Our model calculations clearly point out that the effect of an ongoing stone formation process may considerably deplete the oxalate concentration of a 24-h urinalysis. The limits of the analytical accuracy for the determination of the urinary oxalic acid concentration are clearly exceeded [within-run precision CV, 1.1-3.9% for enzymatic determinations and 2.2-6.7% for the HPLC-enzyme reactor method (7)]. The estimated error in oxalate determination attributable to a urinary stone is, in any case, of an order of magnitude, with obvious clinical relevance. Patients classified as being "normooxaluric" from their urinalysis (i.e., c [less than or equal to] 0.37 mmol/L at a urine volume of 1500 cm/day) may in fact, but undetected, form highly hyperoxaluric urines (i.e., [c.sub.i] >>0.37 mmol/L).

The following example underlines the importance of this outcome: Let us consider a recurrent stone former's average urine with [based on Robertson et al. (8)] 129 mmol/L sodium, 41 mmol/L potassium, 5.33 mmol/L calcium, 3.37 mmol/L magnesium, 22.7 mmol/L ammonium, 19.8 mmol/L phosphate, 16.7 mmol/L sulfate, 2.27 mmol/L uric acid, 0.37 mmol/L oxalate, and 2.13 mmol/L citrate at pH 6.23, with the urine volume being 1500 cm3/day. When we assume that this composition has been analyzed from a 24-h urine of a patient suffering from a spheric urolith grown over 6 months to a volume V([tau]) of 0.5 cm3 (i.e., r [approximately equal to] 0.49 cm and V/[tau] = 2.74 m[m.sup.3]/day), a stone growth-related alteration of the oxalate concentration of approximately -17% must be considered (Fig. 2, model 2'). Using Eq. 16, the oxalate concentration [c.sub.i], which is actually responsible for stone formation, amounts to -0.44 mmol/L instead of the 0.37 mmol/L measured (Fig. 3).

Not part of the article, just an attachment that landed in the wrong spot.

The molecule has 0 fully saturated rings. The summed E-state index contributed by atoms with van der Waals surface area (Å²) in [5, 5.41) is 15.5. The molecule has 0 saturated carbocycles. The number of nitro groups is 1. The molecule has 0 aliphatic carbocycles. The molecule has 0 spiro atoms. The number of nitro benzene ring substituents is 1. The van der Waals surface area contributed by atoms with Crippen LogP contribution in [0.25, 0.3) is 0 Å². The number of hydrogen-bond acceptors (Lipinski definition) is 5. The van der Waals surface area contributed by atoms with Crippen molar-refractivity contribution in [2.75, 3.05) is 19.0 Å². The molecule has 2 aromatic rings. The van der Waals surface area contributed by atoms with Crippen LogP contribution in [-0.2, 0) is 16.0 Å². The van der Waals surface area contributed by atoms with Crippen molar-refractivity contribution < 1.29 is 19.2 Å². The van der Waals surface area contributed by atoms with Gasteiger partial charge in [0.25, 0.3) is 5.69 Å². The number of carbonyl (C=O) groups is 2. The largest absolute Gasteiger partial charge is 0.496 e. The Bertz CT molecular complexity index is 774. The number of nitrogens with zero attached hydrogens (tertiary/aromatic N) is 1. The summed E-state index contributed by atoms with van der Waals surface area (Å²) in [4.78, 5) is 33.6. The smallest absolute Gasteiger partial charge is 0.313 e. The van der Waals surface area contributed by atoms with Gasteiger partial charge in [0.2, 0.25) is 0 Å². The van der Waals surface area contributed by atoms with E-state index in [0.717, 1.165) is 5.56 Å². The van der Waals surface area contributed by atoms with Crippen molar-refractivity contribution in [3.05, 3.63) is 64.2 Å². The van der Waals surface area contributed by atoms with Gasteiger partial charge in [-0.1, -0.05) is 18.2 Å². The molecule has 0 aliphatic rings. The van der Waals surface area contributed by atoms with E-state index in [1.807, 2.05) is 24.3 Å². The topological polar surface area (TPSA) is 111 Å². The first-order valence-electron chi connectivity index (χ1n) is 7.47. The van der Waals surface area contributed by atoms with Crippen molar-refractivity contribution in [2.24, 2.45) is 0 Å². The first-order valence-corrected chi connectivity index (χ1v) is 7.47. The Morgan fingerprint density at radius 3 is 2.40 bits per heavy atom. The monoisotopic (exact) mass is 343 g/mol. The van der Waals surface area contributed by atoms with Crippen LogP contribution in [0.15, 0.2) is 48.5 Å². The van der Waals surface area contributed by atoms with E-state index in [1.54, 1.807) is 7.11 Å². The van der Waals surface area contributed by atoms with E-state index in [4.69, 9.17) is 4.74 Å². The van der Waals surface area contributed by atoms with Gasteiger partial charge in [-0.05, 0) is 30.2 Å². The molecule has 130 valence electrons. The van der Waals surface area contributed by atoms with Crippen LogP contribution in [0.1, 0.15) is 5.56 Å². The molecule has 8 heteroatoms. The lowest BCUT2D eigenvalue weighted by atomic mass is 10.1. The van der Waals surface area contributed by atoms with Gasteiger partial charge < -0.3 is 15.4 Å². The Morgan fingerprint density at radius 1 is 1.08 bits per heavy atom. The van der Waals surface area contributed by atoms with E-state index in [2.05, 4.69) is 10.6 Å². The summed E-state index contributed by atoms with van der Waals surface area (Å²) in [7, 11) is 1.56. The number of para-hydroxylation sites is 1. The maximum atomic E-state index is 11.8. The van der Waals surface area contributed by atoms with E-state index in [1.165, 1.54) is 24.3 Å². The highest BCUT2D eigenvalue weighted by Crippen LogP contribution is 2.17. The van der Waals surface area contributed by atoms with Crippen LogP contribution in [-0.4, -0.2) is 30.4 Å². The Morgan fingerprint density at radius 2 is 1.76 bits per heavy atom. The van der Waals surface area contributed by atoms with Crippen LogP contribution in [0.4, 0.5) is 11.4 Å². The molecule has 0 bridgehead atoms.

Because the concentration of urinary calcium decreases equimolarly with the oxalate concentration when calcium oxalate precipitation occurs, the measured calcium concentration of 5.33 mmol/L must also be changed. The corrected calcium concentration is 5.40 mmol/L. As a result, the urinary relative calcium oxalate supersaturations [based on EQUIL (9)] change from 13.32, the value obtained from the measured analysis, to 15.58 (+17%). These differences exceed the estimated calculation error of the relative supersaturation of ~10% derived from the individual uncertainties in the determinations of the EQUIL input parameters (10).

Although the urine composition given as an example still seems to be of normooxaluric composition, the patient actually suffers from hyperoxaluria. A patient with this diagnosis, however, needs specific therapeutic measures.